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The latest venture of the Society for the Health of Women and Children is the production of a high-class publication —"The Plunket Magazine: A Journal of Motherhood and Mothercraft." The first number, delayed ill appearance to a slight extent owing to the war, should prove a really valuable aid to women, and its artistic appearance makes it an adjunct for any library. Iu an introduction to the journal, Mrs. Trilby King, president of the Society for the Health of Women and Children, states: "Nothing which came before our recent conference at Wellington evoked greater enthusiasm than the suggestion that this magazine should be produced as an organ of the _ society, and wo feel that its success is assured ahead. To the branches of our organisation, scattered over the whole Dominion, find to the Plunket nurses, a periodical giving bright and interesting accounts of their doings and experiences in the wonderland of babyhood will be more than welcome —but something broader than this is aimed at; The first appeal will naturally be, to our existing members and co-workers, but there are thousands of others, not yet members of the society, who nevertheless read the weekly "Our Babies" newspaper column, and these readers will no doubt soon look with even greater interest to the appearance of each new number of 'The Plunket Magazine.' The two' publications will be nvutuallj; helpful—the one will supplement and aid the other. They will be consistent, but will cover different ground." . It is the hope of the society-to see the magaziue soon win its way to the heart of everv household where there are young children. Further, it is felt that this women's magazine, founded for the sake of women and* children, will bring many parents to realise more clearly than ever what a beneficent purpose "the society serves, by binding all together in a spirit of _ mutual helpfulness, as co-workers in a common cause. The first number contains, in addition to reports of branches and addresses of Plunket nurses and secretaries throughout New Zealand, many valuable articles, a noteworthy one being by Dr. Tniby King, entitled "Breast Feeding: Ought There to he any Failures?" Apart from the articles dealing with the health and care of babies, there are in the contents of the magazine such subjects as "Sport for Growing Girls," and "Hockey for Girls." The first is a subject which is commended to those parents who have girls attending large girls' schools. The concluding wish of the president can be echoed by all who have the care o? the future citizens of New Zealand at heart. Mrs. Truby King says:—"ln conclusion I cannot wish 'The Plunket Magazine' a better or higher destiny than that it should prove itself worthy of the exalted claim made for the society nearly seven years ago from Government House; by Lord and Lady Plunket—that it was founded .for the sake of women and children, for the. advancement of the Dominion, and for the women of the Empire."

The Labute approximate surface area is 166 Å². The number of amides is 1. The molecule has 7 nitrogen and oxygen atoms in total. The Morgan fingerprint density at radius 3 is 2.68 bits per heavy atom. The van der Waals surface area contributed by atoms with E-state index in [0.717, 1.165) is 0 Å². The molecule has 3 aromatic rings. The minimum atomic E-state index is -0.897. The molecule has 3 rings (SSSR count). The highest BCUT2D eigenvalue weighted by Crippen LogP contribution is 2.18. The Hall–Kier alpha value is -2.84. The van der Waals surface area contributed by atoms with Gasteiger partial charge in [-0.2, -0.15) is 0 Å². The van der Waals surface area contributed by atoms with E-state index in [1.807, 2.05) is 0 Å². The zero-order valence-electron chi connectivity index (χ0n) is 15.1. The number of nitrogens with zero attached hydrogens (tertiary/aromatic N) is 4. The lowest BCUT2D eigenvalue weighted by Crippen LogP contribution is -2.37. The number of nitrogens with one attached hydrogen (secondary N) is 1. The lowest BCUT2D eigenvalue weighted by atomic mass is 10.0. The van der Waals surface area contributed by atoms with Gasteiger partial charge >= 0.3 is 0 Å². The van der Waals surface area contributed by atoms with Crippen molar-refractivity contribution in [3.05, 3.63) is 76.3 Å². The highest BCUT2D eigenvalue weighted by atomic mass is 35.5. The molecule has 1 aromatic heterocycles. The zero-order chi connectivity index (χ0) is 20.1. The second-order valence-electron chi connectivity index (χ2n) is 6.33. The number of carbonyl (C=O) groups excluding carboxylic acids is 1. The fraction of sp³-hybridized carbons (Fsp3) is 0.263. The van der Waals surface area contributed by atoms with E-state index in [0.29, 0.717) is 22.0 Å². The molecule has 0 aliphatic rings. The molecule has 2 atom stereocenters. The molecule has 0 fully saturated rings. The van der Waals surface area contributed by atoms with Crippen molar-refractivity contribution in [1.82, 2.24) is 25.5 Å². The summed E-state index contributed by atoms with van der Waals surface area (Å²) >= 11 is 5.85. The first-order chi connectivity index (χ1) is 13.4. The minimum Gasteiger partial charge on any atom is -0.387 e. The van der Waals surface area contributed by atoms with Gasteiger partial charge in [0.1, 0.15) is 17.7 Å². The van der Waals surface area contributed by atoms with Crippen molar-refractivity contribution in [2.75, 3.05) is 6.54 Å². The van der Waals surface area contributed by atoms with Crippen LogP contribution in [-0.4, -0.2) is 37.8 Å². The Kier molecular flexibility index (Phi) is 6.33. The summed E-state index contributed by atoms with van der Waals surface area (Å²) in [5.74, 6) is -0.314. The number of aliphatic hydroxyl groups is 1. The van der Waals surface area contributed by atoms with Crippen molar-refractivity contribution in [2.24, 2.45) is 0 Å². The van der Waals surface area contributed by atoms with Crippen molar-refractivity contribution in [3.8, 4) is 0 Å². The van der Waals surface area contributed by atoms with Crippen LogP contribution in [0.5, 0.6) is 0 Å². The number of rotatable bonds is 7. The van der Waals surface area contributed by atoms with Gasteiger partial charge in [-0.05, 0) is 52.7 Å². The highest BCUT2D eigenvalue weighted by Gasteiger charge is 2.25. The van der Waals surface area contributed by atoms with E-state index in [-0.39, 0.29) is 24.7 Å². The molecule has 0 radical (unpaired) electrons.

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Bibliographic details

THE PLUNKET MAGAZINE, Dominion, Volume 8, Issue 2427, 5 April 1915

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THE PLUNKET MAGAZINE Dominion, Volume 8, Issue 2427, 5 April 1915